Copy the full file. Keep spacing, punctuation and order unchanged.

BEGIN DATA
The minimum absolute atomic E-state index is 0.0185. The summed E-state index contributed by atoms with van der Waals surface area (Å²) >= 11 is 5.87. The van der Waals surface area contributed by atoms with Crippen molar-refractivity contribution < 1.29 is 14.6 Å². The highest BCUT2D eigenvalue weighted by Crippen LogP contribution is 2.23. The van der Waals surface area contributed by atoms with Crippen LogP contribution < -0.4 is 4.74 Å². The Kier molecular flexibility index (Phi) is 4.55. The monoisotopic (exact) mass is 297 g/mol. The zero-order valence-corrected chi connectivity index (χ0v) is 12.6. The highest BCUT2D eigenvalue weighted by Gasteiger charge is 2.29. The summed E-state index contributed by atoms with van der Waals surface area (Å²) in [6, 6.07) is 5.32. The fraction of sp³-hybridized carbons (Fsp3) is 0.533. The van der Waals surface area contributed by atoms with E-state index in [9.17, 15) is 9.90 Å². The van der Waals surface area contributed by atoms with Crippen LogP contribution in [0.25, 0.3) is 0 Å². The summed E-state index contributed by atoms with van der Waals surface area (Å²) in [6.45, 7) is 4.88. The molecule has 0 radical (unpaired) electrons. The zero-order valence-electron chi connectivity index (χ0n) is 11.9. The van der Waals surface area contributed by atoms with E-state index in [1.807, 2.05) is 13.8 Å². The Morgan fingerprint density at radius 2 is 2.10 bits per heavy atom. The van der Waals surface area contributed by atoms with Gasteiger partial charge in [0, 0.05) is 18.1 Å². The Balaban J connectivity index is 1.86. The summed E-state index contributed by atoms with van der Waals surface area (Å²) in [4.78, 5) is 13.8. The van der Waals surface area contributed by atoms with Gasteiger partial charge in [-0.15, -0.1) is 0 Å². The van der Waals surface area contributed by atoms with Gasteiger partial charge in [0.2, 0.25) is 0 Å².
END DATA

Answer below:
The minimum absolute atomic E-state index is 0.0185. The summed E-state index contributed by atoms with van der Waals surface area (Å²) >= 11 is 5.87. The van der Waals surface area contributed by atoms with Crippen molar-refractivity contribution < 1.29 is 14.6 Å². The highest BCUT2D eigenvalue weighted by Crippen LogP contribution is 2.23. The van der Waals surface area contributed by atoms with Crippen LogP contribution < -0.4 is 4.74 Å². The Kier molecular flexibility index (Phi) is 4.55. The monoisotopic (exact) mass is 297 g/mol. The zero-order valence-corrected chi connectivity index (χ0v) is 12.6. The highest BCUT2D eigenvalue weighted by Gasteiger charge is 2.29. The summed E-state index contributed by atoms with van der Waals surface area (Å²) in [6, 6.07) is 5.32. The fraction of sp³-hybridized carbons (Fsp3) is 0.533. The van der Waals surface area contributed by atoms with E-state index in [9.17, 15) is 9.90 Å². The van der Waals surface area contributed by atoms with Crippen LogP contribution in [0.25, 0.3) is 0 Å². The summed E-state index contributed by atoms with van der Waals surface area (Å²) in [6.45, 7) is 4.88. The molecule has 0 radical (unpaired) electrons. The zero-order valence-electron chi connectivity index (χ0n) is 11.9. The van der Waals surface area contributed by atoms with E-state index in [1.807, 2.05) is 13.8 Å². The Morgan fingerprint density at radius 2 is 2.10 bits per heavy atom. The van der Waals surface area contributed by atoms with Gasteiger partial charge in [0, 0.05) is 18.1 Å². The Balaban J connectivity index is 1.86. The summed E-state index contributed by atoms with van der Waals surface area (Å²) in [4.78, 5) is 13.8. The van der Waals surface area contributed by atoms with Gasteiger partial charge in [-0.15, -0.1) is 0 Å². The van der Waals surface area contributed by atoms with Gasteiger partial charge in [0.2, 0.25) is 0 Å².